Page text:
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    Ongoing observations by End Point Dev people

    Check HTTP redirects with Nagios

    Brian Buchalter

    By Brian Buchalter
    March 15, 2012

    Often times there are critical page redirects on a site that may want to be monitored. Often times, it can be as simple as making sure your checkout page is redirecting from HTTP to HTTPS. Or perhaps you have valuable old URLs which Google has been indexing and you want to make sure these redirects remain in place for your PageRank. Whatever your reason for checking HTTP redirects with Nagios, you’ll find there are a few scripts available, but none (that I found) which are able to follow more than one redirect. For example, let’s suppose we have a redirect chain that looks like this:

    http://myshop.com/cart >> http://www.myshop.com/cart >> https://www.mycart.com/cart

    Following multiple redirects

    In my travels, I found check_http_redirect on Nagios Exchange. It was a well designed plugin, written by Eugene Kovalenja in 2009 and licensed under GPLv2. After experimenting with the plugin, I found it was unable to traverse multiple redirects. Fortunately, Perl’s LWP::UserAgent class provides a nifty little option called max_redirect. By revising Eugene’s work, I’ve exposed additional command arguments that help control how many redirects to follow. Here’s a summary of usage:

    -U          URL to retrieve (http or https)
    -R          URL that must be equal to Header Location Redirect URL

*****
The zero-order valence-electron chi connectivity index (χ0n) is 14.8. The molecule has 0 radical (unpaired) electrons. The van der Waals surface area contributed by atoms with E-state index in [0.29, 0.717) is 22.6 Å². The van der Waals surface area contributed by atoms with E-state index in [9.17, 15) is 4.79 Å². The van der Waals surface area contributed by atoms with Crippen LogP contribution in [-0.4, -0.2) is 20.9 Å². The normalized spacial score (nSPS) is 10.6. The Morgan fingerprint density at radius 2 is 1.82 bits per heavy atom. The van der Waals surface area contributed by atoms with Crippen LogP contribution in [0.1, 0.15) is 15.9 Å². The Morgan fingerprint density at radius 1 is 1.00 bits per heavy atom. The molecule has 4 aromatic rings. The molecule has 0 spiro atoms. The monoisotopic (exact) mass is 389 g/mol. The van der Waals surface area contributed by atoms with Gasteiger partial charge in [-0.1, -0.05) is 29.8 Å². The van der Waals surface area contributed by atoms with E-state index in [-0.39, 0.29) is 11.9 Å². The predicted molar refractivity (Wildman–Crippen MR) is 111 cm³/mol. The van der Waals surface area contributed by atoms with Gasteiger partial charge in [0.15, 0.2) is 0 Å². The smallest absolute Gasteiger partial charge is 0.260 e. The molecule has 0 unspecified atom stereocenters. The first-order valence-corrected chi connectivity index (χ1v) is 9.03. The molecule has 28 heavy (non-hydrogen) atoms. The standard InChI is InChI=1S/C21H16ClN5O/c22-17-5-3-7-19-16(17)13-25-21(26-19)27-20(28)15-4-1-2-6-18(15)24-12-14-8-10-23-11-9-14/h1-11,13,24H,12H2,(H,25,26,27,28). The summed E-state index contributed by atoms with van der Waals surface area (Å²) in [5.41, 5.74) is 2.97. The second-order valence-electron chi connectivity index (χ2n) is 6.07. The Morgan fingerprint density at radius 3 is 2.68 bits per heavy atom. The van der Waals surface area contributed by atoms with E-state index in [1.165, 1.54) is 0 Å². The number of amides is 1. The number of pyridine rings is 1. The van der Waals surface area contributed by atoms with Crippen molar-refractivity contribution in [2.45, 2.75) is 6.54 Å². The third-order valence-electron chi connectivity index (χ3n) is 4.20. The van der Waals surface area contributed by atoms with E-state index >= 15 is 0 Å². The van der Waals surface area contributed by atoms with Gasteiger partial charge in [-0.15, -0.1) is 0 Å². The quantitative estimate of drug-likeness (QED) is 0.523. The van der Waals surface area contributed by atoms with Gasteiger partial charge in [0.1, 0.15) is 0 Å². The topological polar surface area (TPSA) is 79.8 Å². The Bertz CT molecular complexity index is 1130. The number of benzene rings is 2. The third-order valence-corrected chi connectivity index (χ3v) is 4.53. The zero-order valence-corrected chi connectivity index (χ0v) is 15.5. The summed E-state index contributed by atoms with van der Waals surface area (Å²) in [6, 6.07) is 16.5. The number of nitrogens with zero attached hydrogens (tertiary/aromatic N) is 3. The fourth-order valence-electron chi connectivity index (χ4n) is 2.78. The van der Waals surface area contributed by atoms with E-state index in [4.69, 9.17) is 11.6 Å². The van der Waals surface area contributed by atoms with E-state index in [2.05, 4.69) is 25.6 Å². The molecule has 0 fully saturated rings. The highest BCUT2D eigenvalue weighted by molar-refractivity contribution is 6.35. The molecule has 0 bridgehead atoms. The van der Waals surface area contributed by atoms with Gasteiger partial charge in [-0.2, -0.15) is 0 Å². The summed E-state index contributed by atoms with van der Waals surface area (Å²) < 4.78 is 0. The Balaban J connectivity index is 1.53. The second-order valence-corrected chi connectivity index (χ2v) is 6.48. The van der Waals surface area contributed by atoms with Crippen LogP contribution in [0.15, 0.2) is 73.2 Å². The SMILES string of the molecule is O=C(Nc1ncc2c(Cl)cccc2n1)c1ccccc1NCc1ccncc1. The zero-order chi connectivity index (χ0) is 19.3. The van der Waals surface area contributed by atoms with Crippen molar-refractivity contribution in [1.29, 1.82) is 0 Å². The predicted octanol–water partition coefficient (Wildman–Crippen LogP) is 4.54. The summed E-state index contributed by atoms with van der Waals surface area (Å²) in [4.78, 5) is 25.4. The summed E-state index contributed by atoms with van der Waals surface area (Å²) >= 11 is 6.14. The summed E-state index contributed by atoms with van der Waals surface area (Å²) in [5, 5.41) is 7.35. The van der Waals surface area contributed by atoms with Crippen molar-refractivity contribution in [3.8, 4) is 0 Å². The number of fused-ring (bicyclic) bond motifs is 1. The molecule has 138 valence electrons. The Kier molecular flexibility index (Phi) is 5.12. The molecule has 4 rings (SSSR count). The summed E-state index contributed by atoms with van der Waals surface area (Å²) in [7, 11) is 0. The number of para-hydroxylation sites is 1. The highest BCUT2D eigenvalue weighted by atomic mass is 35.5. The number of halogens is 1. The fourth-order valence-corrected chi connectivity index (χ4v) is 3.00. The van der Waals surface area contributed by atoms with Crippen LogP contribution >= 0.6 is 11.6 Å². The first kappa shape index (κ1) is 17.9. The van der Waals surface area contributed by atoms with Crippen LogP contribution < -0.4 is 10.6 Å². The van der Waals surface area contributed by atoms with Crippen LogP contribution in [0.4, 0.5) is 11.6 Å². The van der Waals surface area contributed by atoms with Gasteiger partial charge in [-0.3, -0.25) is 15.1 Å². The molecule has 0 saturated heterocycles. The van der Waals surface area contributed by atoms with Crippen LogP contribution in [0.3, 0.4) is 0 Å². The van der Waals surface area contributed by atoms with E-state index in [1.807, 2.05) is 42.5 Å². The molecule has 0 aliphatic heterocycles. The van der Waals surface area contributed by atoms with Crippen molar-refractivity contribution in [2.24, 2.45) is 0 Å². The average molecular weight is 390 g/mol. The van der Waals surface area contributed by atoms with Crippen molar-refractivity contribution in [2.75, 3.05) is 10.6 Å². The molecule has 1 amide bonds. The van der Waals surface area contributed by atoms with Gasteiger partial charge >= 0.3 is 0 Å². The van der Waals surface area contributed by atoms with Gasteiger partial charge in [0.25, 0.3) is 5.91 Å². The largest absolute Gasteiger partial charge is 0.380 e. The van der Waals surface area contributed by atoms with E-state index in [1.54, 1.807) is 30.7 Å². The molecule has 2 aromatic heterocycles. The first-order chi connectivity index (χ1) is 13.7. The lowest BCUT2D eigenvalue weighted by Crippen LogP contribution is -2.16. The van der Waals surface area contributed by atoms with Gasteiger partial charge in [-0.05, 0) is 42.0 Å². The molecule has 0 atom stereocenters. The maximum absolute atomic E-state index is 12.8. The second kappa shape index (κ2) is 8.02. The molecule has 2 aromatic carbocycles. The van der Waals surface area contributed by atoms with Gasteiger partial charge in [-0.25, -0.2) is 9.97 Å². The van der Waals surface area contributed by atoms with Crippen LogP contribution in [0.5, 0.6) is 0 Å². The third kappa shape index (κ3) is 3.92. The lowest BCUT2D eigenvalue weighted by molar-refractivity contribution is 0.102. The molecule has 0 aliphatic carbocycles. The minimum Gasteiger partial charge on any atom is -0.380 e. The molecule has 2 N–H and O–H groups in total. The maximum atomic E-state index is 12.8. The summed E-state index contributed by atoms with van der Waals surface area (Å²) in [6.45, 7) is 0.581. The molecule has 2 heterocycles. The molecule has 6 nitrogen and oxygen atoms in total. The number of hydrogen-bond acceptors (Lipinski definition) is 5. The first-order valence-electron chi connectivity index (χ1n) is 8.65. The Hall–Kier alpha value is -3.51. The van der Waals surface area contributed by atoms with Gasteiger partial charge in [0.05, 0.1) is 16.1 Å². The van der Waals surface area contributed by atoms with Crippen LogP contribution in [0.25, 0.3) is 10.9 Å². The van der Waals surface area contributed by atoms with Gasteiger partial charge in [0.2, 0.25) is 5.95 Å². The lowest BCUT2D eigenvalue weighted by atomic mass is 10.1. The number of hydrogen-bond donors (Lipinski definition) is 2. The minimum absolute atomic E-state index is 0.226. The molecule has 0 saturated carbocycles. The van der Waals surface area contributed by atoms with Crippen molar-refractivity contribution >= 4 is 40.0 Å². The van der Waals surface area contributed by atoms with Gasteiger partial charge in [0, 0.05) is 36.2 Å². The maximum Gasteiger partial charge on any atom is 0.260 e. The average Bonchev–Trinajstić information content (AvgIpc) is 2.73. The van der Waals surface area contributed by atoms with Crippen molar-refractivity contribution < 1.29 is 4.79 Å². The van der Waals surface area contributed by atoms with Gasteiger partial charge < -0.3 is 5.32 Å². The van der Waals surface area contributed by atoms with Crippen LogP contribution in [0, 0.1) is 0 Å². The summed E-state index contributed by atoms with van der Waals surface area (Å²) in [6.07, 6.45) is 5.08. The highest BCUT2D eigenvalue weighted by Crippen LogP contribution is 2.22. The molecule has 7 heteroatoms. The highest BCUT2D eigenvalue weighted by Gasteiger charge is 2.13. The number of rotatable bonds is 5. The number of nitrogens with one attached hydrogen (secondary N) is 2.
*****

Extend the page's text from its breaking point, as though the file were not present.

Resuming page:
-t          Timeout in seconds to wait for the URL to load. If the page fails to load, 
                check_http_redirect will exit with UNKNOWN state (default 60)
    -c          Depth of redirects to follow (default 10)
    -v          Print redirect chain

    If check_http_redirect is unable to find any redirects to follow or any of the redirects results in a 4xx or 5xx status code returned, the plugin will report a critical state code and the nature of the problem. Additionally, if the number of redirects exceeds the depth of redirects to follow as specified in the command arguments, it will notify you of this and exit with an unknown state code. An OK status will be returned only if the redirects result in a successful response to a URL which is a regex match against the options specified in the R argument.

    The updated check_http_redirect plugin is available on my GitHub page along with several other Nagios plugins I’ll write about in the coming weeks. Pull requests welcome, and thank you to Eugene for his original work on this plugin.

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